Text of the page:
10:17 pm - Wednesday 21 November 2018

Zomba Prisoners Receive Grammy Nomination

By Amalawi - Thu Dec 10, 6:09 pm

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A Group of male and female inmates from Malawi, most of whom face life sentences, named contenders in prestigious awards.

A group of male and female inmates at Malawi’s Zomba Prison received a surprising Grammy nomination on Monday in the World Music category, marking the first time that a music act from the landlocked southern African country will be represented at the prestigious awards.

Released last January, “I Have No Everything Here” by the Zomba Prison Project is an eclectic collection of 20 songs, 18 of which were written by the prisoners themselves.

Most of the participants are serving life sentences. Their crimes range from murder to assault to theft, but there are others, especially women, who have been imprisoned over “more questionable” charges like witchcraft and issues related to homosexuality, or simply because their cases are taking too long to be heard due to bureaucracy.
The album, which features a series of rousing performances combines gentle guitars and softly-pulsing melodies with powerful lyrics.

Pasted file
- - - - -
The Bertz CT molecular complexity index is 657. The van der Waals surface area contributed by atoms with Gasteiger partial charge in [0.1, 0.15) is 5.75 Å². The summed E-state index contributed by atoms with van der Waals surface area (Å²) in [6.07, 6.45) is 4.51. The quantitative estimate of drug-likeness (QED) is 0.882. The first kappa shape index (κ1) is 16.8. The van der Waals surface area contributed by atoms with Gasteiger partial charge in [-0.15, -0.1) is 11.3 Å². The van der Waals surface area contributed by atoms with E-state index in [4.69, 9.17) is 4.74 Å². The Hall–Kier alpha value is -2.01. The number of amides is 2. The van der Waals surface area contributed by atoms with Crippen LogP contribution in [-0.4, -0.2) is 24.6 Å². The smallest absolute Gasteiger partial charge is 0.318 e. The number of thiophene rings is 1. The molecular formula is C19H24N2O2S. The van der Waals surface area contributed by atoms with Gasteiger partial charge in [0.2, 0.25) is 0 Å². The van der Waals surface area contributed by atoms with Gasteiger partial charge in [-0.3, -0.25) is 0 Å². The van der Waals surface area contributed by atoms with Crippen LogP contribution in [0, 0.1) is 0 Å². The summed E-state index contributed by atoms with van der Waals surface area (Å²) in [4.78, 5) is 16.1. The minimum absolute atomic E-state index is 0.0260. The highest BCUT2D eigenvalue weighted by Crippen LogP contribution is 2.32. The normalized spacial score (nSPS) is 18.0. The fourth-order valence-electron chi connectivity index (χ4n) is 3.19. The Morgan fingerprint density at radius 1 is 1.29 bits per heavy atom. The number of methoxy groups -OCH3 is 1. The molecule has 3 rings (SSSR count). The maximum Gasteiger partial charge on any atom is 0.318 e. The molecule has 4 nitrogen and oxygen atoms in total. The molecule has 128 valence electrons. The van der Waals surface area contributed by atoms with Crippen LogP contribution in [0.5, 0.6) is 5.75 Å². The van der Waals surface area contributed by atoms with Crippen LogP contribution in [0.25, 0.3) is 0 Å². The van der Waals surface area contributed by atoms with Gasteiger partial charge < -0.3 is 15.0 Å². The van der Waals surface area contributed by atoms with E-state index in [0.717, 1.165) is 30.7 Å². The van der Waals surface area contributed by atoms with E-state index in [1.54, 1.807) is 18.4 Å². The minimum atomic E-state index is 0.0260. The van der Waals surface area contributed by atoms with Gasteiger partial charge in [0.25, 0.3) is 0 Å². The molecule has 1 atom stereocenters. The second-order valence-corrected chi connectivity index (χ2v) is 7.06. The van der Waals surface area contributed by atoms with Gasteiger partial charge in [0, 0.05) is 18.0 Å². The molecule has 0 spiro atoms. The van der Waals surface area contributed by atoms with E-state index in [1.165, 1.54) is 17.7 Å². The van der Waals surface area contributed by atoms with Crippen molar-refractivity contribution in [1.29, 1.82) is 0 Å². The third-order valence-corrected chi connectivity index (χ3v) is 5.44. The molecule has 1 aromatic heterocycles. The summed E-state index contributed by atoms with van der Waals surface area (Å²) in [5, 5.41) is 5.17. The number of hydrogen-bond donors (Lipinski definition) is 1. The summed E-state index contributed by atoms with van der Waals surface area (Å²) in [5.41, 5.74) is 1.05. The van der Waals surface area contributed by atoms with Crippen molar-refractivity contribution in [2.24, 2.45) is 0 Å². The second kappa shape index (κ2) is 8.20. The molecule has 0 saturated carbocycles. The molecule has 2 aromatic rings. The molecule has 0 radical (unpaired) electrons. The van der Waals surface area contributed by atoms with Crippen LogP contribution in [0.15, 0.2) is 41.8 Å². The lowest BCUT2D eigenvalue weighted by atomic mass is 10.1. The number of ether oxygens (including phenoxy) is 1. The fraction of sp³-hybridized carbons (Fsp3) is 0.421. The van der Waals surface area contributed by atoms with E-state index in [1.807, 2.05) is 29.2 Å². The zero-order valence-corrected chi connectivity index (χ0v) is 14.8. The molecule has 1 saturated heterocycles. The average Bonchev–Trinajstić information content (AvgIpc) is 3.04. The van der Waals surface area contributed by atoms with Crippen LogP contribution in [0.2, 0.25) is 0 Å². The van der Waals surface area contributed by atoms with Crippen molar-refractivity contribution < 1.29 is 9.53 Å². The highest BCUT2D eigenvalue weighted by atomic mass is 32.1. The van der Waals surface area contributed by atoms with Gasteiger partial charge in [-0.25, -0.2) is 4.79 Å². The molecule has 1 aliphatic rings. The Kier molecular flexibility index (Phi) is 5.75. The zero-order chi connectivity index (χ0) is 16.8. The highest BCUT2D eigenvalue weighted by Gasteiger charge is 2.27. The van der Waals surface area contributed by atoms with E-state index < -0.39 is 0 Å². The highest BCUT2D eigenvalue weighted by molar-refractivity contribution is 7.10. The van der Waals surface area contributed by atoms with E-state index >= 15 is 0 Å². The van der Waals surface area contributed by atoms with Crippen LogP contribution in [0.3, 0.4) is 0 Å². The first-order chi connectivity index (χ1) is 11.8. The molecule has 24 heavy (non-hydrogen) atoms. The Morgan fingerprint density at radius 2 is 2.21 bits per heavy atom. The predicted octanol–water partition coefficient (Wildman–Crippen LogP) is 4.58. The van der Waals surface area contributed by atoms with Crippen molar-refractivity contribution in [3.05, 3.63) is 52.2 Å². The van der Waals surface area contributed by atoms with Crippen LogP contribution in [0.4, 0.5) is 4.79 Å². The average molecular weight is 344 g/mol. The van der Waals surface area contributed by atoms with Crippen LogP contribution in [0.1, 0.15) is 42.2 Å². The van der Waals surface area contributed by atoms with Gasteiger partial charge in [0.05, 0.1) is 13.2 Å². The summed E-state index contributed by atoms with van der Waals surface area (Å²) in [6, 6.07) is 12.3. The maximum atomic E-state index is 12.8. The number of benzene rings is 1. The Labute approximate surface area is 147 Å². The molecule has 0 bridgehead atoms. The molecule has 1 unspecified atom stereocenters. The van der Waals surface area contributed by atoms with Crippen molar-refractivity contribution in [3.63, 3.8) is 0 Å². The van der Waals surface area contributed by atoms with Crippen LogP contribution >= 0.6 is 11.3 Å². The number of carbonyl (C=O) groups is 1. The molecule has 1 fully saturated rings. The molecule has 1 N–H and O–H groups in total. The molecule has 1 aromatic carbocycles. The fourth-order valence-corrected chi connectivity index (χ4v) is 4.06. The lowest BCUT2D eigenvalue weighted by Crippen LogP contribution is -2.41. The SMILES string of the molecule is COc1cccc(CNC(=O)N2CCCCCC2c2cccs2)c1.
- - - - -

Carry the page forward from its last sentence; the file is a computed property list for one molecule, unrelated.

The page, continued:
Zomba Prisoners

Zomba Prisoners

The songs were recorded over less than two weeks in the summer of 2013, when Brennan, a US Grammy-winning producer famous for his commitment to bring international exposure to musicians ignored by the mainstream music industry, returned to Malawi on his latest music endeavour.

In the past, Brennan helped propel to international fame groups like the Malawi Mouse Boys, a gospel band whose members made a living by selling roasted mice to passing drivers, and Rwanda’s The Good Ones, a trio of genocide survivors.

Tough conditions

Built in the 19th century to hold 340 people, the brick-walled Zomba Prison is today home to an estimated 2,000 people living in severe conditions, said Brennan.

The US producer was granted access to launch the project after agreeing to the prison head’s request to offer violence prevention classes to both inmates and guards. He then secured the permission of the prisoners, and began recording outdoors and next to the metal and woodworking shops.

“The entire recording was done with just six channels,” said Brennan. “The men had an organised band to some degree and they wanted to know more – their big concern was that they wanted to be sure that they were going to be recorded well, they were kind of checking me out – like, are you coming in with that [setup]?”

The women, on the other hand, were more reserved.

With access to just a few buckets used as drums, they initially claimed to not write any songs. But it all changed when one of them finally stepped forward to sing a tune.

“It was like the floodgates had been opened, and then it went on for close to two hours,” said Brennan.

 “It was astonishing – just that it was happening, but also how beautiful and how good it was.”

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